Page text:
Mon | May 29, 2017

Shaolin spirituality coming to Jamaica

Published:Sunday | May 31, 2015 | 5:00 AMDr Glenville Ashby
Sifu Ming and some of his disciples.
Sifu Ming flanked by monk Hengfa (right) and Kung Fu student Morgan Wheeler.
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Shaolin monks are generally associated with incredulous displays of martial arts. But somewhere along the way, the meditative aspect of the art has been marginalised.

Kung Fu movies abound with captivating feats of daring, mesmerising jumps, stealth, and blows that render combatants lifeless. But a single hour with Sifu (Master) Shi Yan Ming will change long-held opinions about this ancient practice.

Sifu Ming credits a Shaolin Temple in China with saving his life from an incurable ailment when he was five years old. "My mother took me there when all hope for a recovery was dashed. Just setting foot there changed my life," said Sifu Ming.

He remained at the temple, trained, eventually following the footsteps of a revered lineage of teachers. His youthful countenance, boyish self-assurance and comedic gestures belie his command of dialectics and his impressive grasp of Occam's Razor (the principle that the simplest answer is correct to a complex question).

His stature as a 34th-generation Shaolin master cements his accomplishments.

Life, he opined, is a celebration. "Every day is Christmas Day," he oftentimes repeated with alacrity. In many ways, Sifu Ming has bucked the trend, turning the image of the stoic, reserved and ascetic monk on its head.

"My mission," he offered, "is to spread knowledge, love, and peace through mind-to-mind and heart-to-heart encounters."

He described Chan Buddhism as "everything and nothing". It is all-encompassing. "We practise Chan Buddhism or meditation when we are walking or talking ... when we are involved in any activity. It is a natural act."

He decried teachers who insist that a particular asana (posture) has to be adopted when meditating. "We are all different. Some of us cannot sit with our legs folded. You may prefer to sit or lie down. We must always be at ease so we can use the natural energy within us to our benefit."

Sifu Ming elaborated on the concept of nature's natural rhythm, referring to babies and children who are never thought how to breathe. "Children can horse around forever yet they always get their breathing right without having to think about it. Why then should we be lectured on breathing techniques?" he asked. "The mind should be free," he added. "Never over-think. Don't try to control your thoughts when meditating. Just let them flow."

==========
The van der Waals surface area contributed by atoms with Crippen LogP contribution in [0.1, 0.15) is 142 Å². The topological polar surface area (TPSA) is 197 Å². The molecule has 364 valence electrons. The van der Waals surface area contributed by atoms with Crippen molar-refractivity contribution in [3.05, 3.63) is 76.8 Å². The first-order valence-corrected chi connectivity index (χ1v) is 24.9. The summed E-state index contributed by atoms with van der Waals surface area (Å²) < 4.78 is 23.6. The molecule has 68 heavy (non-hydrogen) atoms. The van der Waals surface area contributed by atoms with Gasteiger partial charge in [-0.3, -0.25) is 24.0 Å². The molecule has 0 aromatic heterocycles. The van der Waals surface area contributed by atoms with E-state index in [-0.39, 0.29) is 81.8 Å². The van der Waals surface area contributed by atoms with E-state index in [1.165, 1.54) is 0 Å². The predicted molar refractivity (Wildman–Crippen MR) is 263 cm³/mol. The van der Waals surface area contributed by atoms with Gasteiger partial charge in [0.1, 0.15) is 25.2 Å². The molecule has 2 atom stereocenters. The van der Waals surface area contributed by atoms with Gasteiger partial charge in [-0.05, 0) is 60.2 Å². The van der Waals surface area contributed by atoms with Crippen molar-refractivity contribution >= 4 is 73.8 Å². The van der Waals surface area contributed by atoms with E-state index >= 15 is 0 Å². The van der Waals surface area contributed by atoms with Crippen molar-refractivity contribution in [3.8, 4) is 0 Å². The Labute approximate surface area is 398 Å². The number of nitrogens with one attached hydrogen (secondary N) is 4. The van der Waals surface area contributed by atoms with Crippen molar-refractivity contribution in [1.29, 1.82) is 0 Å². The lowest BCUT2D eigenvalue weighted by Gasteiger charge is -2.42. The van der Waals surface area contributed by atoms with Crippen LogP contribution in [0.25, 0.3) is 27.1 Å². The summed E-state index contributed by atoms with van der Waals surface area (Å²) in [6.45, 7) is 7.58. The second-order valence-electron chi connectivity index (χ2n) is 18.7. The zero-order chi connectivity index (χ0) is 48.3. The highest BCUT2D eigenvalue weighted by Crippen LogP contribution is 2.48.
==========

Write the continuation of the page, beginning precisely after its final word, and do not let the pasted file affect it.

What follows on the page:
Determinants of destiny

 

Sufi Ming views thoughts as determinants of our destiny. "We hold our present state and future in our hands. We create or destroy ourselves by our own thoughts." It is a philosophy that has spanned the ages.

"If you believe in Buddha, he exists, if you don't, he doesn't," he argued. "The same goes for believers in Jesus. We create our own gods and devils. I have no fantasies or opinions of the afterlife. I believe in this moment. I live to do good now. Help yourself; help others, help the world.

"If I reincarnate or exist after I die, that's fine, but I'm equally comfortable not existing. Fast living will destroy you; eat and sleep well; exercise because a sharp blade rusts without use; challenge yourself; don't ever make excuses; every day is Christmas Day."

Since moving to the United States in 1992, this celebrated monk has established the most sought-after temple in New York City and has purchased property in upstate New York for spiritual retreats.

He has also worked tirelessly to demystify ancient Chinese teachings.

"The greatest weapon that Shaolin monks teach is that of peace. In fact, what appears harmless can be the deadliest of weapons," he said, pointing to the pen in my possession.

Flanked by two disciples, Sifu Ming effortless reconciled Shaolin's notorious fighting skills with its message of love, selflessness and harmonious living.

"The Shaolin discipline is always defensive. It is never used to kill ... that explains why the staff is the most popular of weapons. We disable opponents so that when they recover they will realise the folly of aggression. We give them time to reflect. Martial arts is meant to protect and save lives."

Many westerners in Sifu Ming's fold have become monks. "One can take five days or 50 years to attain that status," he noted. He cautioned, though, that wearing a robe and shaving one's head do not make a monk.

"It's all about understanding who you are. This is essential. You must respect yourself and others; you must have the ability to teach others to live harmoniously with nature."

'Sifu,' as he is affectionately called, scoffed at prescribing strict dietary guidelines for monks. "What goes into your mouth has no bearing on your wisdom, humility and selflessness. Quite frankly, the beggar or someone who lives on the street can be a more accomplished monk than many who live in temples."

Sifu Ming's compelling philosophy has already borne fruit in Trinidad. A vibrant Shaolin Temple was recently founded in the central district of Couva.

And his Caribbean outreach is gaining momentum. In 2012, he conducted workshops in Negril, Jamaica.

His eyes are set on establishing a temple there within the next couple of years. His disciples were clearly excited about the prospects. So is Sifu Ming. "We are determined to make this venture a success."

- Dr Glenville Ashby is the president of Global Interfaith Council.

Feedback: glenvilleashby@gmail.com or follow him on twitter@glenvilleashby.